Oklahoma’s Signature Drive Featured in Red Dirt Report

Andy Jacobs OK

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SIGN HERE: Oklahoma’s Libertarians look to give voters another choice in ’16 election

Steve Long | September 11, 2015

EDMOND, Okla. — Ask anybody in the streets of Oklahoma their thoughts on the Oklahoma Libertarian Party and you are likely to get the response that they didn’t know there was a Libertarian Party in Oklahoma.

The fact is that, yes, there is a Libertarian Party in Oklahoma.

Unfortunately, those in charge down on 23rd and Lincoln have made it next to impossible for anybody to know about them. The Libertarian Party in Oklahoma has attempted for decades to gain official recognition in the State of Oklahoma and this upcoming election cycle just may be the year that they finally get the job done.

The last year that a Libertarian was on the ballot in the State of Oklahoma was 2000, when Harry Browne ran as a Libertarian against Republican George W. Bush and Democrat Al Gore. Ever since that election, the powers that be have decided that Oklahomans would be better off if they only had two choices on the Presidential ballot.

But do Oklahomans really just want two choices? Are Oklahomans really the same typical Coke or Pepsi political crowd? Not if the polls on party registration are any indication. In recent years, the percentage of people registering as Independents has been climbing while the percentage of people registering as Republicans and Democrats has been declining.

In fact, it has gotten so bad for the two major parties that the Oklahoma Democratic Party recently passed a resolution to allow Independents to vote in their primary elections.

It has become all by apparent that the two-party system is broken and Oklahomans are looking for another choice. The voters have gotten tired of the axiom that the government is the answer to all of society’s ills and they want a reduction in the size of government. They have grown weary of the government’s assault on individual liberty and constant surveillance into their private lives.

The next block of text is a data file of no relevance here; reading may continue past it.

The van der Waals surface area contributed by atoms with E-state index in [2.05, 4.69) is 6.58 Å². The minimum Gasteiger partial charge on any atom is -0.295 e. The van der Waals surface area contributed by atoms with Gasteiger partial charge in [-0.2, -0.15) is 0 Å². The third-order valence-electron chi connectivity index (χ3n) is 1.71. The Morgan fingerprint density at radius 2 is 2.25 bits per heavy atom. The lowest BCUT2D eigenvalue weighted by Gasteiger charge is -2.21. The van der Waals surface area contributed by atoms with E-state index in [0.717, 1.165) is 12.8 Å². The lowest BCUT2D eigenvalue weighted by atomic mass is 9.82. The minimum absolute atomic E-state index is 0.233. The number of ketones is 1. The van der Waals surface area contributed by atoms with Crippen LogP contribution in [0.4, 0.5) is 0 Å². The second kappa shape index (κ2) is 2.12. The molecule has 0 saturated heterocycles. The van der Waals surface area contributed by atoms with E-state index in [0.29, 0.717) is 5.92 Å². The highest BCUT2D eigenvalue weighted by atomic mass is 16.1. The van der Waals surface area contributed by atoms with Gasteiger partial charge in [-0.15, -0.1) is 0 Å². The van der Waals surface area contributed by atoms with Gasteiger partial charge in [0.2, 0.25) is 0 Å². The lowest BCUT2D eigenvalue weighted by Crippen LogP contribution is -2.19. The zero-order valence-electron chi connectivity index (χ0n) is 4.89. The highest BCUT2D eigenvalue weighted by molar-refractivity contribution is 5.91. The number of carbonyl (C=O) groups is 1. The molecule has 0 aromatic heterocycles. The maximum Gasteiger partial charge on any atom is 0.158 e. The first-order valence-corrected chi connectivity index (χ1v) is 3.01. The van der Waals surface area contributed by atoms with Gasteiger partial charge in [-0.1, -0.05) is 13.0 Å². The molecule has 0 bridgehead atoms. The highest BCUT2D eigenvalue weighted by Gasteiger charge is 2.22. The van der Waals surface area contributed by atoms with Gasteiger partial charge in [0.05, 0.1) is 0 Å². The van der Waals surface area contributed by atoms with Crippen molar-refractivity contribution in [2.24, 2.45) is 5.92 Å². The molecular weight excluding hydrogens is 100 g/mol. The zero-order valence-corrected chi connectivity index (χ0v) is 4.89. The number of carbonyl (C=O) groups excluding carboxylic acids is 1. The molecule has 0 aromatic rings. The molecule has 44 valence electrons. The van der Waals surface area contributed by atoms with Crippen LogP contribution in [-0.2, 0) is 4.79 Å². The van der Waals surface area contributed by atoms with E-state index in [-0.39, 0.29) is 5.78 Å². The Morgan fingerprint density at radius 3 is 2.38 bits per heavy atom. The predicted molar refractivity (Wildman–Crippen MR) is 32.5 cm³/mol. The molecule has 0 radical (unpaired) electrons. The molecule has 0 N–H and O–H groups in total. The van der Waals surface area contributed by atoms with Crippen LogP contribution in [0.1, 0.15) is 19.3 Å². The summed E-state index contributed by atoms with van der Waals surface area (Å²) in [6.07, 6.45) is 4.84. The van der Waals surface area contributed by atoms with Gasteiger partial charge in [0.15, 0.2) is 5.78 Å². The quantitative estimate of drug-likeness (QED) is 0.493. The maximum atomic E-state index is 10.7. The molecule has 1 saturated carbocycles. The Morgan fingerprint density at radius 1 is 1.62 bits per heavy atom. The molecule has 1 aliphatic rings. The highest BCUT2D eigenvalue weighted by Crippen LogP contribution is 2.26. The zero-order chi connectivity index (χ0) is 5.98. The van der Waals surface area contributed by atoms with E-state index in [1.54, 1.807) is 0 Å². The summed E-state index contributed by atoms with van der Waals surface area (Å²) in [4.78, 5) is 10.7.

More than that, they want more choices at the ballot box.

To help make this a reality, the Libertarian Party of Oklahoma has been gathering signatures to gain official recognition in the State of Oklahoma and get their party on the ballot in 2016.

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12 thoughts on “Oklahoma’s Signature Drive Featured in Red Dirt Report

  1. paulie

    Andy is good at handling all kinds of weather. He was able to stay out and keep working in Grand Forks, ND when it got below negative 10 degrees Fahrenheit in the winter of 2011 (minus 10 was my personal limit no matter how much warm gear I wore, since my face and finger tips still had to be uncovered to be able to petition), and (before I knew him) worked without shade in a Phoenix parking lot during the summer of 2000 where the soles of his shoes melted on the pavement. Personally, the hottest weather I have been able to tolerate for petitioning was 108 degrees in the shade.

    The weather in Oklahoma has actually been very reasonable since we have been here, but the biggest issues have been getting run out or hassled at public venues – we were illegally removed from Arts Festival Oklahoma, harassed by security and police at the H & 8th night market on the streets downtown, and right now the State Fair is telling us we will not be allowed to petition there. In the past we have been told we can’t petition at various places such as the sidewalk by entrance of the zoo, public sidewalks and parks, etc.

    If anyone reading can help us on the legal front with these location issues, or by calling some grocery stores and gas stations and getting us permission to work, it could mean the difference between success and failure on this ballot access drive. Finding places with decent foot traffic where we are not being run off has been by far the biggest impediment to getting signatures in Oklahoma so far.